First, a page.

Lecture Summary: Dopamine Neuron Regulation & Its Implications for Schizophrenia

Speaker: Professor Anthony Grace, University of Pittsburg

Date/Time: 13 October 2016, 4-6pm
Venue: Lecture Theatre, Hadyn Ellis Building, Cardiff University
Lecture Summary: Dopamine Neuron Regulation & its Implications for the Treatment and Prevention of Schizophrenia
 
     Most drug treatments for schizophrenia target the dopaminergic system, but many gene variants linked to schizophrenia (and subsequently targeted for research) are relevant to NMDA receptors (NMDARs) in the hippocampus. In his lecture at Cardiff University’s Hadyn Ellis Building, Professor Anthony Grace sketched out an important pathway linking the NMDARs of the hippocampus and the dopaminergic system which may shed light on pharmaceutical trials of new schizophrenia drugs.
 
     The hippocampus is important for creating context for environmental stimuli. When incoming stimuli is deemed irrelevant due to context, the hippocampus normally stimulates the release of GABA to suppress the responsive dopamine neurons. Hippocampal moderation of this system may be impacted by genetic variants of NMDARs. If the hippocampus fails to properly suppress the dopaminergic system because of this, dopaminergic responses cannot distinguish between salient and irrelevant environmental stimuli, leading to hyperawareness. A patient might start to confabulate reasons for this state, leading to the delusions characteristic of schizophrenia. No context is irrelevant, so the patient may feel constantly alert and threatened.
 
     Current antipsychotic drugs target the dopamine system rather than the hippocampal NMDAR response upstream in this pathway. These dopamine targeted antipsychotics may interfere with new pharmacological tests targeting NMDARs. While typical clinical trials of new drugs take patients off of their current medication for seven days before test administration, Professor Grace anticipates this is not enough time to reset the patient’s dopamine system. When his lab introduced this pattern of medication and testing to their MAM model of schizophrenia* (a neurotoxin administered prenatally) , it interfered with the successful treatment effects they had previously observed using their NMDAR targeted drugs on naive schizophrenia animal models. These results suggested some failed clinical trials using drugs targeting NMDARs may warrant further investigation.
 
*the accuracy of any rodent model of schizophrenia is debatable, but useful for the purpose of this talk.
 
Notes written by Kira Rienecker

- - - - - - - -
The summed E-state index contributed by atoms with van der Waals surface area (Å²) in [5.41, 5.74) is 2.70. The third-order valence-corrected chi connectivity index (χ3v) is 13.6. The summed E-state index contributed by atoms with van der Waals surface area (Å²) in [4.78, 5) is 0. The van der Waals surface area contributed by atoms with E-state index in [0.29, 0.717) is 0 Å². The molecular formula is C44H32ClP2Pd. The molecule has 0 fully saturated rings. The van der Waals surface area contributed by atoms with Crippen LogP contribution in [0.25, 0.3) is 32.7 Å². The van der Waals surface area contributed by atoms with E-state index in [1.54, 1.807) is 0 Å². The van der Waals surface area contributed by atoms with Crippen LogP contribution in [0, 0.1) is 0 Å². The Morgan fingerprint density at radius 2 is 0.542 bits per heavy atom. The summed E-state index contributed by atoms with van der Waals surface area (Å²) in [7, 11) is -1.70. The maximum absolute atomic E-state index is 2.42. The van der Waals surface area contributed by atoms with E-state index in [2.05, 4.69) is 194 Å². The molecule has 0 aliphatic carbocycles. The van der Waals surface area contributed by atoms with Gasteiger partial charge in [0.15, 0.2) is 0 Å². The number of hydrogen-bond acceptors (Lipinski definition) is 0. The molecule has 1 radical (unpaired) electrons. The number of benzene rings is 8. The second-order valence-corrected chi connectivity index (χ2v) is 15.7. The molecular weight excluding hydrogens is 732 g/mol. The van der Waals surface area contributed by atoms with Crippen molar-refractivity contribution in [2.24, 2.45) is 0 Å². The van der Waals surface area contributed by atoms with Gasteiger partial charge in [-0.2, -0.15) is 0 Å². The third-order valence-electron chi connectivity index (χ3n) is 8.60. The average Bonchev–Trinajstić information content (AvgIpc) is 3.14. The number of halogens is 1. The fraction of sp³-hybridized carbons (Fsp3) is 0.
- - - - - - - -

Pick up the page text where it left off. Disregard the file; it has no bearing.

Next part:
Relevant literature:
Du, Y., & Grace, A. A. (2016). Loss of parvalbumin in the hippocampus of MAM schizophrenia model rats is attenuated by peripubertal diazepam.International Journal of Neuropsychopharmacology, pyw065. https://www.ncbi.nlm.nih.gov/pubmed/27432008

Genome Browser Tutorial Level 1

Welcome to Genome Browser! This overview is meant to introduce you to a few of the basics of this tool. We’ll go through the process of looking up a gene, finding the databased information about that gene (including the sequence), and locating chromosomal elements around the gene such as CpG islands and chromatin modifications. This tutorial works well if you have a simple gene to search for alongside your reading of the tutorial.  If you’re looking for a more basic introduction to what this tool actually is and what information it contains, check out “Genome Browser Tutorial Level 0”.

If you’re using UCSC Genome Browser, this is the first page you will see when you pull it up on google. Notice there are several different tools, one of which is Genome Browser. Along the column on the side, you’ll see Genome Browser and Blat (Basic Local Alignment Tool). Genome Browser is useful for searching for a gene name or a chromatin locus (when you have the numerical position of the area you’re searching). Blat is useful when you have a sequence and would like to locate it in the genome.

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If you click on Genome Browser on the side column, the page below will be the first to appear. The “Genome Browser” link along the top tool bar will shortcut you to a scalable view of the genome. We’ll get to that later.

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While the default is set to the human genome, you can choose other species.

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Be aware also that due to the nature of genome sequencing, there are different versions you can search under the “assembly” list. If you’re having trouble locating a region someone else has referenced, they may be using a different assembly than you are. Feb 2009 tends to be the default assembly.

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If we know what gene we want to search, we can enter it’s name in the “search term” box.

Here, we’ll look for corticotropin releasing hormone (CRH). Genome browser will suggest several search terms–choose the one that best fits you or type in exactly what you’re looking for.

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Once we hit “submit”, a scalable view of the chromosome along the gene you’ve searched will appear. This is also the scalable view you will see if you click on the “Genome Browser” link at the top toolbar (this link takes you straight to this view without allowing you to specify the gene for which you are looking).

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If you were to search “CRH” alone, without selecting the more specific option Genome Browser suggests, you might see this page appear. Don’t panic… Just choose whatever seems to best fit what you’re looking for. In this case, it is the first option on the list.